Citizens' Issues
Videography, webcasting to help Bihar curb cheating in exams
Patna : In a major reform of the system, mass cheating in Bihar may be curbed - and even become a thing of the past - if a plan to use high-tech gadgets and deploy extra security forces at exam centres bears fruit.
 
Mass cheating has been reported in Bihar for years and had become an annual feature hitting the news in March every year when reports and visuals of guardians and friends helping their wards surface on a regular basis.
 
Ahead of the Class 10 (matric) and Class 12 (intermediate) exams in Bihar in February and March, the education department has directed officials to began preparations for cheating-free exams by installing CCTV cameras and ordering videography and live webcasting of examination centres. Additional security forces are also being deployed.
 
"We have decided not to tolerate and compromise on this any more. The Grand Alliance-led government is committed to ensure cheating-free exams," Education Minister Ashok Choudhary told IANS. 
 
Choudhary said stern measures would be taken against anyone attempting to cheat.
 
According to education department officials, nearly 14 lakh will appear for intermediate exams from the last week of February and around 15 lakh students will write the matriculation exams in March. 
 
Lalkeshwar Prasad Singh, chairman of Bihar School Examination Board, said that CCTV cameras would be installed outside the exam centres and videography would be conducted inside the examination centres.
 
Thousands of security personnel would be deployed in and outside of examination centres. Officials said not more than three students would be allowed to sit on a bench during any exam to minimise the chances of cheating.
 
All district magistrates and superintendents of police have been asked to invoke Section 144 of the CrPC and ban illegal gatherings and groups at all examination centre an hour before exams begin. In addition, parents, guardians, family members and friends would be kept away from the centres.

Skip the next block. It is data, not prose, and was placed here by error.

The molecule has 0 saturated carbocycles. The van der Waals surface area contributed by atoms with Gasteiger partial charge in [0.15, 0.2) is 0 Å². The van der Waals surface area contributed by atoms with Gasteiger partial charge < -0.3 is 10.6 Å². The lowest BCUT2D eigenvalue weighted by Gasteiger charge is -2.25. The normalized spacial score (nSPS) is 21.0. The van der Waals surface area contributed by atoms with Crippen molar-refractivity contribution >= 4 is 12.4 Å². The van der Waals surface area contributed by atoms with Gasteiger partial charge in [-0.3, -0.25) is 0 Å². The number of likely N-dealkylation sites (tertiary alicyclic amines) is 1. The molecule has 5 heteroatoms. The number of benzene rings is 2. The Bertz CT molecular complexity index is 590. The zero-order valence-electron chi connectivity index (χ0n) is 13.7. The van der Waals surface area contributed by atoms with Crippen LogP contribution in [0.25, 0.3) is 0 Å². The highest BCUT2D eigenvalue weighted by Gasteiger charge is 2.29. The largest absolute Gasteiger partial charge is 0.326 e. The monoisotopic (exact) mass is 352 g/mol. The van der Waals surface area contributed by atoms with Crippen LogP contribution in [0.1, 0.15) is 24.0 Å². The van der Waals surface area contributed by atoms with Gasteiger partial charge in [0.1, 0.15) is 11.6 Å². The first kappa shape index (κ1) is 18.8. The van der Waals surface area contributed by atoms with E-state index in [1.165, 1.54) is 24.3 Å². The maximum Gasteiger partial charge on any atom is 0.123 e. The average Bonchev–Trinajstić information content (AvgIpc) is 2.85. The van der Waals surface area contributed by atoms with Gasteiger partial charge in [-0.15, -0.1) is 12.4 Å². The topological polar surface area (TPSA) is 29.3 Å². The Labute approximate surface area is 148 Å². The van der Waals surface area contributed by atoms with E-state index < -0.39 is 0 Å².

At a high-level meeting chaired by chief secretary Anjani Kumar Singh here on Tuesday, it was decided that if cheating is reported from any centre, exams there would be cancelled and action taken against officials and teachers.
 
Gajender Sharma, a teacher at a government school in Arwal district, termed as a positive move the efforts to curb mass cheating at exams. 
 
"It was shameful to see last year photographs going viral, nationally and internationally, showing people climbing a school wall in the state to fling answer sheets to students inside the building," Sharma said.
 
Manish Sahu, a leader of the National Students Union of India, said the state government's committment to ensure cheating free exams should be supported by all.
 
"Students,their parents and family should come forward to help concerned government agencies to conduct cheating-free exams," Sahu told IANS.
 
However, Manish Kumar Singh of the Akhil Bharatiya Vidyarthi Parishad seemed skeptical.
 
"It is big task and not possible," Singh told IANS.
 
After reports of mass cheating last year, the Patna High Court too directed the state police chief to deploy adequate security forces to ensure a check on cheating.
 
Last month the education department suspended four headmasters of government-run schools where large-scale cheating was reported in the 2015. Exam centres from where widespread cheating was reported would be blacklisted, officials said.